In C57BL/6J mice, HS/LK diet also induced a similar BP increase and prevented the dark period HR increase (Fig 2A & 2B). Moreover, in the light period, a 36 bpm reduction of the HR was observed when compared to the NS regimen (data not shown).

However, unlike C57BL/6N mice, C57BL/6J mice exhibited a slight but significant increase of BP during light period in response to HS/LK diet (92±1mmHg vs. 98±1mmHg; Fig 2C). Nevertheless, this increase was lower in extent than the one observed during the dark period (110±1mmHg vs. 122±1mmHg; NS vs. HS/LK). In the standard light/dark cycle, similar results were obtained (data not shown). Finally, in mice fed with a HS/LK diet, a decrease in plasma K+ concentration was observed in C57BL6/J mice only (Table 2).

Effect of HS and HS/LK diets on circadian blood pressure variations

The effects of the different high salt diets on BP were not due to a disturbance of the circadian rhythm neither in mice under a normal light/dark cycle nor under a modified light/dark cycle (Fig 4). Both C57BL6/N and C57BL6/J mice exhibited a decrease in BP during resting period i.e. when the light was turned on at 11:00 pm and an increase in BP during the active period i.e. when the light was turned off at 11:00 am. The shifts in BP were consistent from day to day and occurred at the same time as the light cycle showing a good adaptation of mice to experimental changes of the light/dark cycle. The circadian BP variation was similar in mice fed a NS diet compared to mice fed with HS or HS/LK diets in both strains. Therefore, a shift in the circadian BP rhythm cannot explain the dark-period restricted hypertension phenotype induced by the different high-salt diets.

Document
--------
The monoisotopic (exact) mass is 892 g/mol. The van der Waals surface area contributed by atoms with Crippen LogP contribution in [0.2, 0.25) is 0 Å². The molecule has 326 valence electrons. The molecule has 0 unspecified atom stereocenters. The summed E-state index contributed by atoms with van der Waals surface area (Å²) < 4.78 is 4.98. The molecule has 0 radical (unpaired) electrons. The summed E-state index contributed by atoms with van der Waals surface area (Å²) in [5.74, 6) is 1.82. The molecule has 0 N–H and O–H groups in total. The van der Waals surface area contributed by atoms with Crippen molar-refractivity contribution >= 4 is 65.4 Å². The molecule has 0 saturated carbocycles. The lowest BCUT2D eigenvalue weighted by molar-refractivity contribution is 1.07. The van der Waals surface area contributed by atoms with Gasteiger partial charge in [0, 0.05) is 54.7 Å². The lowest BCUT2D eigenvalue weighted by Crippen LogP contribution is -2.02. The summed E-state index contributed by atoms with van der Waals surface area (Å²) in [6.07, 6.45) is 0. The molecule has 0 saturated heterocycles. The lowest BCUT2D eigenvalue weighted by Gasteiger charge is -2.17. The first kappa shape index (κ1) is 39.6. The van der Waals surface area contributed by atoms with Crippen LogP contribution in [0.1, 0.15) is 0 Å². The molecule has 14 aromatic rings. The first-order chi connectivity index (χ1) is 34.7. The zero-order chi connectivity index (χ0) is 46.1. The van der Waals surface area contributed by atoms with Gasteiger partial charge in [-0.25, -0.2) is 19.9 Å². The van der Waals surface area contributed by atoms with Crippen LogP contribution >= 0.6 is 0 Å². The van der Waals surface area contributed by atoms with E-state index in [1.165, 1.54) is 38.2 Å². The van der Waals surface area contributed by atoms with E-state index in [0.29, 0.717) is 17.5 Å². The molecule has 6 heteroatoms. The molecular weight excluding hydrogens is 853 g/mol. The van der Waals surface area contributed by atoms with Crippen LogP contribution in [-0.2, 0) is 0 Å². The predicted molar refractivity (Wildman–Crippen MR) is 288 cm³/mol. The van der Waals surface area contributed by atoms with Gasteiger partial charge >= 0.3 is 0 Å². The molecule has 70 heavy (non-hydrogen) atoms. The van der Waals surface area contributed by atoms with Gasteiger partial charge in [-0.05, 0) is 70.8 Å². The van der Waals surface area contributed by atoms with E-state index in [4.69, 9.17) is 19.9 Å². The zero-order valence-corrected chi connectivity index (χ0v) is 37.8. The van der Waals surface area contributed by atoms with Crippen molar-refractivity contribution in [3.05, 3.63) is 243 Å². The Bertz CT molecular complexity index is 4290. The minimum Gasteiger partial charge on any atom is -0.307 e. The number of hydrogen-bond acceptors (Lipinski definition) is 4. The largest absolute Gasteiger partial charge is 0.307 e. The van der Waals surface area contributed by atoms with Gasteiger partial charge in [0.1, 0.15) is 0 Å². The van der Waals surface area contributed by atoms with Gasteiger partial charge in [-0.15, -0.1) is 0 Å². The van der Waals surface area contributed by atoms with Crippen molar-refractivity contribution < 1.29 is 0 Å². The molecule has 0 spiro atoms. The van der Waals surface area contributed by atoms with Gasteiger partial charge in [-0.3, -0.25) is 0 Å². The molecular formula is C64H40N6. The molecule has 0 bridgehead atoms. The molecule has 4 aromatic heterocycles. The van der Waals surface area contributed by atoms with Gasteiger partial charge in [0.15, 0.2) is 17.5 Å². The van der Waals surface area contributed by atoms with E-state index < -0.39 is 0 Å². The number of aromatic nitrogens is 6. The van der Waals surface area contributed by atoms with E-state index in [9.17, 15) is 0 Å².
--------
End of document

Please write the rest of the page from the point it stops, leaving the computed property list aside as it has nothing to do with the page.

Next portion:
Fig 4. Effect of high salt diets on the circadian blood pressure variations in C57BL/6N and C57BL/6J mice under a reverse light/dark cycle.

2.5 days continuous telemetric recordings of systolic blood pressure after 2 weeks of NS, HS or HS/LK diet challenge. A) n = 8 per group B) n = 6 per group C) n = 8 per group D) n = 9 per group. Two-way ANOVA followed by Sidak’s post-hoc test *: p<0.05 for interaction.

Comparison of NIBP and telemetry for assessment of HS-induced hypertension

NIBP confirmed the higher baseline BP in C57BL/6J compared to C57BL/6N that was detected with telemetry. Despite the measurements performed during the dark period, no BP change in response to different salt diets was observed (Fig 5A). Nevertheless, the NIBP method successfully reproduced the lower HR showed by mice fed with HS/LK compared to the HS diet (Fig 5B). However, the HR increase observed with telemetry for the HS fed mice failed to be reproduced by NIBP.

Fig 5. Comparison between C57BL/6N and C57BL/6J for their systolic blood pressure and heart rate responses to various salt challenges measured by NIBP.